Area coaches taking steps to prevent heat illness
ROGERS — Greenland football coach Lee Larkan recalls the days when a handful of ice chips was the lone luxury high school players received during sweltering August practices.
He and many of his teammates at Hazen High School would place the ice in their helmets, turn the helmet upside-down and drink the water from the hole in the top of their headgear.
“That’s all you got (during practice),” said Larkan, who’s won 92 games as coach of the Pirates. “There were a lot of people that suffered in those days because it was just miserable.
“Now, our kids carry water bottles with them all the time. We provide them water bottles and they can get water any time.”
Times have changed, but more importantly coaches have learned that hydration is important. Proper hydration is on the forefront of every coach’s mind as fall camps across the state are set to begin this week.
Dr. Brendon P. McDermott, an assistant professor of kinesiology at the University of Arkansas, Fayetteville spoke to a ballroom full of coaches last week at the Mercy Coaches Clinic in Rogers. One of the major parts of the clinic is the Kendrick Fincher Hydration for Life Foundation, named after the former Rogers youth who died from heat stroke in August 1995.
Relaying the potential dangers involved with strenuous activity during the hottest days of the year is a must. Coaching staffs do so through player and parent meetings, where hydration, as well as concussion protocol and symptoms, are discussed.
McDermott says rehashing heat illness prevention to players periodically throughout a season can help with information retention.
“It’s not only important to present it, but to reiterate it down the line,” he said. “Coaches are highly respected individuals and should be with all of the responsibilities that fall on them.
“We know this from previous studies we’ve done related to hydration: (Players) pay attention for a short period of time and remember it shortterm, but if its not reiterated they’re going to forget. Restate the information every now and then and then maybe providing a snippet could definitely help.”
Acclimating players to heat gradually is key, McDermott said, and summer programs go a long way in prohibiting players from experiencing heat syncope – fainting as a result of limited blood flow to the heart and brain – exertional heat stroke and heat cramps.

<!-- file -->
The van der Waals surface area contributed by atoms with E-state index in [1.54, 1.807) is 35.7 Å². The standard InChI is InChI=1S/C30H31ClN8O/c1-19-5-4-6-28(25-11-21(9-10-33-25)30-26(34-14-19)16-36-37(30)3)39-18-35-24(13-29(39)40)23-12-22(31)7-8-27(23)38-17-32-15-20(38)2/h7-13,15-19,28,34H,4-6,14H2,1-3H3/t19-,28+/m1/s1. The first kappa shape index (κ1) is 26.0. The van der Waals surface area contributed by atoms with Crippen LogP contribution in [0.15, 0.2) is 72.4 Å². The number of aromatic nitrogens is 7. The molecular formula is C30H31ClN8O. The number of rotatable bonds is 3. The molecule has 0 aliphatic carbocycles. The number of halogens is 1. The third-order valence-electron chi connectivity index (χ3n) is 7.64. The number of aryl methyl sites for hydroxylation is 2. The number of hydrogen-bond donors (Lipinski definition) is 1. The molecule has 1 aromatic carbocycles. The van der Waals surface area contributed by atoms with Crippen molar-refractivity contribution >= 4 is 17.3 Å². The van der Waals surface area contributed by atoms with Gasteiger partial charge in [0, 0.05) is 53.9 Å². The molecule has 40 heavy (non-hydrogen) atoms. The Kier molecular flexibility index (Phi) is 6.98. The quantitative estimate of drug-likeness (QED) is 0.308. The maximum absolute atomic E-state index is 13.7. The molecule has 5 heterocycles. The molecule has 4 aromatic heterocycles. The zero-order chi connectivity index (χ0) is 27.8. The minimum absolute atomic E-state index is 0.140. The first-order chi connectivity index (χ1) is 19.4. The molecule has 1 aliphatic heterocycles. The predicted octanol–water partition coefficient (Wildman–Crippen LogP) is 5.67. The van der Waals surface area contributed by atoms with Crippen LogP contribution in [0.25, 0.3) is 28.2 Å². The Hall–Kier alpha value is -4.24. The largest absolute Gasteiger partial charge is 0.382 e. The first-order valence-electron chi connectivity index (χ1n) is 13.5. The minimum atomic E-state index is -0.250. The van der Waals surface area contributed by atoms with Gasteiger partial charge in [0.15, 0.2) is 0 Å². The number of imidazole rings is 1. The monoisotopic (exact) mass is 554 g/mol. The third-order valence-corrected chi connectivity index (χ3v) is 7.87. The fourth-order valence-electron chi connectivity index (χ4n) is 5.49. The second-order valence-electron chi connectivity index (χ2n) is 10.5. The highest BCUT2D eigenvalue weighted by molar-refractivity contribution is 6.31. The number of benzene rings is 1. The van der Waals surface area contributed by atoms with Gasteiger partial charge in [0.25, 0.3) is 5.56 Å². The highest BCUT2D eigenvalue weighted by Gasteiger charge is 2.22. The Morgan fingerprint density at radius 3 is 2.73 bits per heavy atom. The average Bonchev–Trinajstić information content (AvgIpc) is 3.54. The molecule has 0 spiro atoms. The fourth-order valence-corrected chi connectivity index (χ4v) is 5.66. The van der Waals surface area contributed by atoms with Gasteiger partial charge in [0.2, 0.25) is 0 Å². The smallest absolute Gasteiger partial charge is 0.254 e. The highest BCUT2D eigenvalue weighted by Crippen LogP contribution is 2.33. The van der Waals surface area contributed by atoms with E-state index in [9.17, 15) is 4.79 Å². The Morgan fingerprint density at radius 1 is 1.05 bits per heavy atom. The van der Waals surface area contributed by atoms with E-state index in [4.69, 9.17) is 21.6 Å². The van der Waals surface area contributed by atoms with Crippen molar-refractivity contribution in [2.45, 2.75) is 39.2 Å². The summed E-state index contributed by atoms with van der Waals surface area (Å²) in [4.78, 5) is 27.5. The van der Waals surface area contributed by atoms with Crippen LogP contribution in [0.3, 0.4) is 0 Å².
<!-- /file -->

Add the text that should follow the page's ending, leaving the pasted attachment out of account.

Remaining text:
“The summer workout program is a major acclimation time,” Springdale HarBer coach Chris Wood said. “It’s not just going out in August and going 3-4 hours at a time. You actually bring them in the summer and the whole summer is about the acclimation to the heat and getting them ready for August. That’s a big deal.”
One of the more wellknown cases of heat-related tragedies is the death of former Minnesota Viking Korey Stringer. Entering his seventh season in the National Football League, the 6-foot-4, 335-pound offensive linemen complained of exhaustion on the team’s first day of training camp and was carted off the field.
Stringer returned to camp the next day, where the heat index reached 110 degrees. Dizziness set over him and the all-league talent was taken by ambulance to a local hospital. Upon arriving, his body temperature had risen to 108. He was unconscious until he died shortly after midnight.
Since then, extra preventative measures have become the norm at football practices across the country. Bryan Pratt, entering his second season at Bentonville West, says you will find ‘cool tents’ with fans, cold tubs, ice towels and water stations scattered about at his practices.
“From a guy who used to coach down in Texas, where it was really hot, you learn to take care of some situations so you don’t lose anybody in the heat,” he said. “If we notice anything we’ll send them to a trainer, who’s always right there.” Coaches also encourage players to speak up about their state of being. Players know their bodies better than anyone, and relaying potential symptoms can increase the likelihood of avoiding a traumatic event.
“When it comes to practice it’s not a tough-man competition. Our deal is if anything feels out of whack, we want them to speak up, hydrate and be proactive,” said Wood, who typically holds team practices at 7 a.m. to beat the heat of the day. “We’re not going to make less of anybody in the course of practice if they need to hydrate a little bit more.
“The safety of the kids in the practice is the No. 1 priority.”
Dr. Brendon McDermott, University of Arkansas assistant professor of kinesiology, gives a talk on preventing, recognizing and treating heat illness Thursday during the Mercy Coaching Summit at the John. Q. Hammons Center in Rogers.